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View through the barbed wire

india Updated: Apr 12, 2011 15:09 IST
Saptarshi Banerjee
Saptarshi Banerjee
Hindustan Times
Highlight Story

They indulged in mad celebrations after India won the World Cup on April 2. They danced and cheered and coloured their faces with the tri-colour, which was yet to be washed off when this correspondent visited the small village called Haripukur at Bangladesh border on April 3. The celebrations were still on.

Haripukur is a village in Hili, South Dinajpur district, and is a part of Balurghat assembly constituency. The village has around 250 voters, but because of its geographical location, it has been left outside the Indian barbed wire fence. “India could not put up the fence on the international line as there is a rule that no fence could be set up within 150 metres of the concrete international post,” said a BSF officer.

This creates major problems for the residents. The movement of villagers is restricted and people can move only at the mercy of the Border Security Force (BSF). Movement after sundown is impossible even in cases of emergency.

“We have permission to go inside the barbed wire fence only between 6am to 7pm (in summer) and the timings change according to seasonal changes, for no fault of ours. The location of our village is a major cause of concern for BSF and so we are not allowed to cross over after dark. We have to show our identity cards to the BSF when we go into our own country even during the daytime,” said Manik Sheikh, 24.

“Leaders of the ruling party, RSP have been told about the problems several times. But we weren’t even assured of better medical facilities in our village. As a result most of the villagers would vote for a change this time. Everyone wants to see whether conditions can change if a new ruler enters,” said Manik.

Haripukur is a step away from a Bangladesh village. Houses are located on both sides of the thin line and concrete posts separate India and Bangladesh. “We are proud to be part of India but the way we are treated in our country makes us very sad,” said Md Atiar Rehman, 28.

“Even the Bangladeshi village, which is smaller than our village, has electricity. We see their houses lighting up every evening. We are still in darkness after so many years of Independence,” said Rehman.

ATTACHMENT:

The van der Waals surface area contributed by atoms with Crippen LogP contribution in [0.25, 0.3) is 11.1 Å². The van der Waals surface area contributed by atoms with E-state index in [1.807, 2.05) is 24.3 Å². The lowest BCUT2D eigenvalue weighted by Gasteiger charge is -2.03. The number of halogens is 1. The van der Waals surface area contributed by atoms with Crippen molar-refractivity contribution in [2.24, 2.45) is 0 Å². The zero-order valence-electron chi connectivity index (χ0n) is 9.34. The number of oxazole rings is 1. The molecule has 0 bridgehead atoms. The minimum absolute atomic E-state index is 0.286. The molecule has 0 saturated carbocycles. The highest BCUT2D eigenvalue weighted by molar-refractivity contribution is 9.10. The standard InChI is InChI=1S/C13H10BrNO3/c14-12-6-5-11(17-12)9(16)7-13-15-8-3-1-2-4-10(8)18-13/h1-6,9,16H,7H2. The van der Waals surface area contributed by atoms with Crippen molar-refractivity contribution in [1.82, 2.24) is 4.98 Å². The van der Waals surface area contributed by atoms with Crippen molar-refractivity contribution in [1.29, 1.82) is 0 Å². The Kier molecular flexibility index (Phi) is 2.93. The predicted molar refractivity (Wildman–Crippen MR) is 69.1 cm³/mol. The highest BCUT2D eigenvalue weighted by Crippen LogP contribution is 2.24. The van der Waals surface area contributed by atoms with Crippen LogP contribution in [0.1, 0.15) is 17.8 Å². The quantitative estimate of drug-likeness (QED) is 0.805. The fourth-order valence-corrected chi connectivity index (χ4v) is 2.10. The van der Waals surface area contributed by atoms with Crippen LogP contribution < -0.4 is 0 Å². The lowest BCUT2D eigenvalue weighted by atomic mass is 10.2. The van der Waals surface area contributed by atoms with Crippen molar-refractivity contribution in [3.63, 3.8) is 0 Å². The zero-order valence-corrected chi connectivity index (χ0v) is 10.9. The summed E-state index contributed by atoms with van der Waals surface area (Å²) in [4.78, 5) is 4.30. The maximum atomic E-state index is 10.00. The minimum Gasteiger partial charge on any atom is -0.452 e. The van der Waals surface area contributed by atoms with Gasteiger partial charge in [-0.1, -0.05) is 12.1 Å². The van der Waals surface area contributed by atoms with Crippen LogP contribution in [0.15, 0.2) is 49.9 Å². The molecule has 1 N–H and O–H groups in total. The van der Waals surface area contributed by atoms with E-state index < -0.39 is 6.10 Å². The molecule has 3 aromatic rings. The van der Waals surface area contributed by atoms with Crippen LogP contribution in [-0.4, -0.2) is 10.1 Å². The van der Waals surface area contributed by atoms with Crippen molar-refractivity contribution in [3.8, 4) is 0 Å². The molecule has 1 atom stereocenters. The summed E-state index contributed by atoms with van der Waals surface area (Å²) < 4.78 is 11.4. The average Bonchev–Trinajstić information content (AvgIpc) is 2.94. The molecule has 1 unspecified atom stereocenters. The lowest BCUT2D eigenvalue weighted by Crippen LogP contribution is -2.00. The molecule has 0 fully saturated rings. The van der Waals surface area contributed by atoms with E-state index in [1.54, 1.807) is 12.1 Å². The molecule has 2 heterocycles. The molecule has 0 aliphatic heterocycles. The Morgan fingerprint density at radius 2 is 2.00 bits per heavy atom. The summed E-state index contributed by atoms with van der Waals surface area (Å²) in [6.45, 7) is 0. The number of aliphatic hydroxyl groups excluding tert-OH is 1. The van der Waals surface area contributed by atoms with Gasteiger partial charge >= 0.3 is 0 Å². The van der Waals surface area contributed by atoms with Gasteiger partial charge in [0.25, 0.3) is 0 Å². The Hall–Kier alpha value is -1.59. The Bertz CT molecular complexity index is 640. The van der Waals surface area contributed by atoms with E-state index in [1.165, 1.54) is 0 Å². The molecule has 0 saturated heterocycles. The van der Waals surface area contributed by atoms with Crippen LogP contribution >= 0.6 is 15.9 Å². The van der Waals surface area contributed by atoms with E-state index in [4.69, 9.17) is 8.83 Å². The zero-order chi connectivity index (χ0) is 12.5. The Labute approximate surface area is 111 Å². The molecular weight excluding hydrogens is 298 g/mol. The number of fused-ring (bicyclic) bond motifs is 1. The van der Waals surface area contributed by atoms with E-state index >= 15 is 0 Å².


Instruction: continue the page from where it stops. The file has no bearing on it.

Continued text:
“We bought extra diesel to run generators so that we could watch the World Cup matches on television. We collected money from all families to buy the extra amount of diesel to watch the matches,” said Arman, 28, a villager.

“When Bangladesh, which is much smaller than our country, could provide power supply to its village, we believe that our country can do the same. We feel there is lack of will and therefore we feel neglected,” said Arman.

“All the families depend on agriculture for livelihood and villagers have to use 60 to 70 machines to supply water to the farmland. Diesel is the only option to run so many machines to pump water. One litre of diesel costs R41.7, which is very costly for us. On top of that we are ill-treated by BSF and at times we feel neglected,” said Younis Sheikh.

The only time when the village comes to the limelight is during the run up to the elections. “We feel important during the campaigns but things go back to normal after the elections get over. We still cast our vote even this year because it is our democratic right,” said Mohtab Mondal, 45.

Most residents of the Haripukur village said that they might consider a change to see whether their own conditions improve. The villagers are considering casting their votes for the Trinamool Congress candidate from Balurghat, Shankar Chakraborty, and not the seven-time RSP winner Biswanath Choudhury.

Trinamool built a pucca road from the barbed fence to the village after a Panchayat member was included in the Zila Parishad. “We did not even have a proper road all these years,” said Md Rabi-ul-Islam.

“We invite Bangladeshi neighbours if there is a festival or a marriage in our village, even they extend invitations and we attend their festivals. Cooked food is also sent across the international boundary, to our next-door neighbours.

“The BSF or BDR don’t object to this co-existence. At times an Indian takes care of a Bangladeshi baby when the baby’s mother is busy,” said a villager.